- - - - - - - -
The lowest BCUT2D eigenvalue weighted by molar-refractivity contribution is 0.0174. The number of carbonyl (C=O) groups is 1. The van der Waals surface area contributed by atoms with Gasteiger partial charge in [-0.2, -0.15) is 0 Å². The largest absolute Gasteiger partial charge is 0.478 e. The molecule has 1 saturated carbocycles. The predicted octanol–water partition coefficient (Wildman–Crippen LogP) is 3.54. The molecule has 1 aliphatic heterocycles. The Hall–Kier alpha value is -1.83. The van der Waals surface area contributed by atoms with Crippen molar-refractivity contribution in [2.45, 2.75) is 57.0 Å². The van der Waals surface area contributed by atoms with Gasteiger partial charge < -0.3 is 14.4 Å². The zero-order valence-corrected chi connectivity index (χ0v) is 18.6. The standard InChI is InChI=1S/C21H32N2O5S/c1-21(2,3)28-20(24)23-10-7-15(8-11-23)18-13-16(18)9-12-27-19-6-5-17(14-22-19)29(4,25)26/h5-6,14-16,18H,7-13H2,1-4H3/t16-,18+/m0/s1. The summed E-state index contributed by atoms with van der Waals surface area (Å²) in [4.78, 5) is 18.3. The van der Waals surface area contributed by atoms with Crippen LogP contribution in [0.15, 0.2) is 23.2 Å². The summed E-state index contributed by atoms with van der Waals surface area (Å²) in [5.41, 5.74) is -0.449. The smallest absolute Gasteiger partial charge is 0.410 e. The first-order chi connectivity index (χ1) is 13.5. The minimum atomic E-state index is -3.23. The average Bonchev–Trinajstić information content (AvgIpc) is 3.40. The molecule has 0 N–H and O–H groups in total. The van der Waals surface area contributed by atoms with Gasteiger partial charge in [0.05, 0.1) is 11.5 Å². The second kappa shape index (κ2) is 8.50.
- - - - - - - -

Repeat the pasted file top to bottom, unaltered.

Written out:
The lowest BCUT2D eigenvalue weighted by molar-refractivity contribution is 0.0174. The number of carbonyl (C=O) groups is 1. The van der Waals surface area contributed by atoms with Gasteiger partial charge in [-0.2, -0.15) is 0 Å². The largest absolute Gasteiger partial charge is 0.478 e. The molecule has 1 saturated carbocycles. The predicted octanol–water partition coefficient (Wildman–Crippen LogP) is 3.54. The molecule has 1 aliphatic heterocycles. The Hall–Kier alpha value is -1.83. The van der Waals surface area contributed by atoms with Crippen molar-refractivity contribution in [2.45, 2.75) is 57.0 Å². The van der Waals surface area contributed by atoms with Gasteiger partial charge < -0.3 is 14.4 Å². The zero-order valence-corrected chi connectivity index (χ0v) is 18.6. The standard InChI is InChI=1S/C21H32N2O5S/c1-21(2,3)28-20(24)23-10-7-15(8-11-23)18-13-16(18)9-12-27-19-6-5-17(14-22-19)29(4,25)26/h5-6,14-16,18H,7-13H2,1-4H3/t16-,18+/m0/s1. The summed E-state index contributed by atoms with van der Waals surface area (Å²) in [4.78, 5) is 18.3. The van der Waals surface area contributed by atoms with Crippen LogP contribution in [0.15, 0.2) is 23.2 Å². The summed E-state index contributed by atoms with van der Waals surface area (Å²) in [5.41, 5.74) is -0.449. The smallest absolute Gasteiger partial charge is 0.410 e. The first-order chi connectivity index (χ1) is 13.5. The minimum atomic E-state index is -3.23. The average Bonchev–Trinajstić information content (AvgIpc) is 3.40. The molecule has 0 N–H and O–H groups in total. The van der Waals surface area contributed by atoms with Gasteiger partial charge in [0.05, 0.1) is 11.5 Å². The second kappa shape index (κ2) is 8.50.